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Arriving back in Newhaven after 3 days in Normandy

I wrote this blog as a means of sharing our recovery as a family. And that is happening, the girls are getting stronger, fitter and funnier.  I am no longer entirely alone. I’ve met a woman who Nicky would have liked, who the kids like, who makes me laugh and does the things I like to do. I feel stronger and happier, and I am a better Dad. We have all been camping together, and we cycle together and even combined the two. We can laugh about that.

A few of you have met Rona, some even know that she’s become a significant other. I think you’ll agree she’s good for me. Gentle, wise and kind. I built bridges for Nicky, Rona is mending my fences.

Mothering, motherliness and motherhood

 

Tilly and Betsy were 9 and 7 years old when Nicky died. There’s an old saying “Give me a child until (s)he is seven and I will give you the (wo)man”. As she was dying Nicky said to me that if one of us were to die it were better that it was her. “I’ve done the stuff you couldn’t do,” she said, “I’ve done my 7 years, and done it well I think so you can do the next, just do the best you can.” She was right of course, I’d never have had the patience , wit or wisdom to give the love she gave to the mewling puking infants of the early years, nevermind the boobs to match her insouciant breastfeeding in busy bars.

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Where you go I’ll follow.

Mothers. Mothers. They know. They know their place, their power, the strength of their bonds. They understand that the ties that bind them to their children are as strong as any human bond. Strong, tight and eternal; a mother’s bond to a child cannot be undone.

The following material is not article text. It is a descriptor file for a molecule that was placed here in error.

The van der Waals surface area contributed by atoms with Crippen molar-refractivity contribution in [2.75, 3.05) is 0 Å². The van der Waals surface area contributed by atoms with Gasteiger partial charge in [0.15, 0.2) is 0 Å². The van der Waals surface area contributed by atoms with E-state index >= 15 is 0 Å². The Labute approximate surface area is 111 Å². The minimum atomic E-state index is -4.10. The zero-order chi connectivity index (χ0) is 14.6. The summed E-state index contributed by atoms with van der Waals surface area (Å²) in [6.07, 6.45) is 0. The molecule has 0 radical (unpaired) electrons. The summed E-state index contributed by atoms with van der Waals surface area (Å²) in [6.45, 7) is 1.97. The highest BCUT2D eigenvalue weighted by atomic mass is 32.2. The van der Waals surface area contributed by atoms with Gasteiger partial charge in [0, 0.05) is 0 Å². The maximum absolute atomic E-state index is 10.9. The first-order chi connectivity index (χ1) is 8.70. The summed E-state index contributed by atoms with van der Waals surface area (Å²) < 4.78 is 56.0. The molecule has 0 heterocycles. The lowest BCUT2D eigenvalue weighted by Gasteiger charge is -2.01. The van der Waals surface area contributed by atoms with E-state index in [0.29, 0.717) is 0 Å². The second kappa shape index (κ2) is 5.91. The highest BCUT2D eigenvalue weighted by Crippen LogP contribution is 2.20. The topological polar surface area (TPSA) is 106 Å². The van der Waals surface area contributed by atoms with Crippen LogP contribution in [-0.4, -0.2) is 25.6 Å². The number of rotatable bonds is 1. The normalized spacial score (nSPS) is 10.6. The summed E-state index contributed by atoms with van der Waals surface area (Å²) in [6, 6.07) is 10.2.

Whilst the girls and I were away from home we enjoyed the power of being in control of whether people knew our story. At times we’d choose not to tell travelling companions, camping neighbours or nosey parkers why it was that a man would be travelling alone across France with two young children. At other times we would respond to the half asked question and explain the purpose of our journey. The girls, cringing, would watch like hawks for the reaction.

Mothering, motherliness and motherhood, three states in the same domain. Women with children who hear our story spin like tops between all three. It’s often hard to watch. The questions appear inside their heads. How would they would cope? How their children or partners would cope? How they should be or not be with the girls? How to help? Or not help? What’s too much help? Looking at our loss through the lens of their own lives and realising perhaps more viscerally than ever before that nothing, nothing is for certain means intuition and instinct are all in question.

A mother’s intuition.
Maternal instinct.

Gone from here and seemingly thrown into question for many of those around us. Death brings nought. Again and again and again. Cherish every moment.

We are getting used to being without a mother around the house. Vaida, the aupair, has started. She’s lovely. De-cluttering the chaos, my chaos, that was encroaching on every corner, surface and cupboard. It’s nice. Even though there is another woman in the house the fact that it is tidy again brings Nicky back into every room. It’s her house again. Not the house of man who was losing control of it without her.  Now, freed a little from the chores of running the house, I can start to work again, but more importantly I can try at least to do more of what she’d have wanted. Be a patient and loving parent and finish the job.